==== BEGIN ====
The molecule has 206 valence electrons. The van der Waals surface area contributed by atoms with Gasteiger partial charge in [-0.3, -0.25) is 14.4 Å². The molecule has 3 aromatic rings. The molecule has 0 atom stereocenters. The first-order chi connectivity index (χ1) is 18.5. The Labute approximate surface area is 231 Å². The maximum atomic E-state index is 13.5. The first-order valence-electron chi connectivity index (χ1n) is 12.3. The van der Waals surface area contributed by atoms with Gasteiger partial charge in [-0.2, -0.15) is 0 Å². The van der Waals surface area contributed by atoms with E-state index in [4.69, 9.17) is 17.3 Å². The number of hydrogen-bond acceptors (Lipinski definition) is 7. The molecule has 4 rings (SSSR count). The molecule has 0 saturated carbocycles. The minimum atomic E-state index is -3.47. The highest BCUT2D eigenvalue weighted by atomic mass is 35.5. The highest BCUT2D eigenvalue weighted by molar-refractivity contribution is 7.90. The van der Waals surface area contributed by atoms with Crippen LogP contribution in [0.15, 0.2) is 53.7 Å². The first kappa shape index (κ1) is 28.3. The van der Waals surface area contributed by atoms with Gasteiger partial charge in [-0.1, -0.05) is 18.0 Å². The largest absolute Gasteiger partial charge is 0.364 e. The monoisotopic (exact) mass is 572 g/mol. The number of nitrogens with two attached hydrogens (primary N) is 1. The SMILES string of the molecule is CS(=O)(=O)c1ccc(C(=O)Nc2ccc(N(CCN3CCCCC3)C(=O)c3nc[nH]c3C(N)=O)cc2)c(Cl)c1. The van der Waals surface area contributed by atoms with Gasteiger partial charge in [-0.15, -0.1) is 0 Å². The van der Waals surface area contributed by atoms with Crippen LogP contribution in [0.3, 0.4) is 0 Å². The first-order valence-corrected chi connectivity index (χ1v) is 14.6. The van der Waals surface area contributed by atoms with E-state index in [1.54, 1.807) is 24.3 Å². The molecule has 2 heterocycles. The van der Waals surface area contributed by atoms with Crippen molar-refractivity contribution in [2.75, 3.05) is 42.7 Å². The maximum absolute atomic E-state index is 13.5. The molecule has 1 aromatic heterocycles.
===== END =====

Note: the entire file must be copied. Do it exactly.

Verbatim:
The molecule has 206 valence electrons. The van der Waals surface area contributed by atoms with Gasteiger partial charge in [-0.3, -0.25) is 14.4 Å². The molecule has 3 aromatic rings. The molecule has 0 atom stereocenters. The first-order chi connectivity index (χ1) is 18.5. The Labute approximate surface area is 231 Å². The maximum atomic E-state index is 13.5. The first-order valence-electron chi connectivity index (χ1n) is 12.3. The van der Waals surface area contributed by atoms with Gasteiger partial charge in [-0.2, -0.15) is 0 Å². The van der Waals surface area contributed by atoms with E-state index in [4.69, 9.17) is 17.3 Å². The number of hydrogen-bond acceptors (Lipinski definition) is 7. The molecule has 4 rings (SSSR count). The molecule has 0 saturated carbocycles. The minimum atomic E-state index is -3.47. The highest BCUT2D eigenvalue weighted by atomic mass is 35.5. The highest BCUT2D eigenvalue weighted by molar-refractivity contribution is 7.90. The van der Waals surface area contributed by atoms with Crippen LogP contribution in [0.15, 0.2) is 53.7 Å². The first kappa shape index (κ1) is 28.3. The van der Waals surface area contributed by atoms with Gasteiger partial charge in [-0.1, -0.05) is 18.0 Å². The largest absolute Gasteiger partial charge is 0.364 e. The monoisotopic (exact) mass is 572 g/mol. The number of nitrogens with two attached hydrogens (primary N) is 1. The SMILES string of the molecule is CS(=O)(=O)c1ccc(C(=O)Nc2ccc(N(CCN3CCCCC3)C(=O)c3nc[nH]c3C(N)=O)cc2)c(Cl)c1. The van der Waals surface area contributed by atoms with Gasteiger partial charge in [-0.15, -0.1) is 0 Å². The van der Waals surface area contributed by atoms with Crippen LogP contribution in [0.3, 0.4) is 0 Å². The first-order valence-corrected chi connectivity index (χ1v) is 14.6. The van der Waals surface area contributed by atoms with E-state index in [1.54, 1.807) is 24.3 Å². The molecule has 2 heterocycles. The van der Waals surface area contributed by atoms with Crippen molar-refractivity contribution in [2.75, 3.05) is 42.7 Å². The maximum absolute atomic E-state index is 13.5. The molecule has 1 aromatic heterocycles.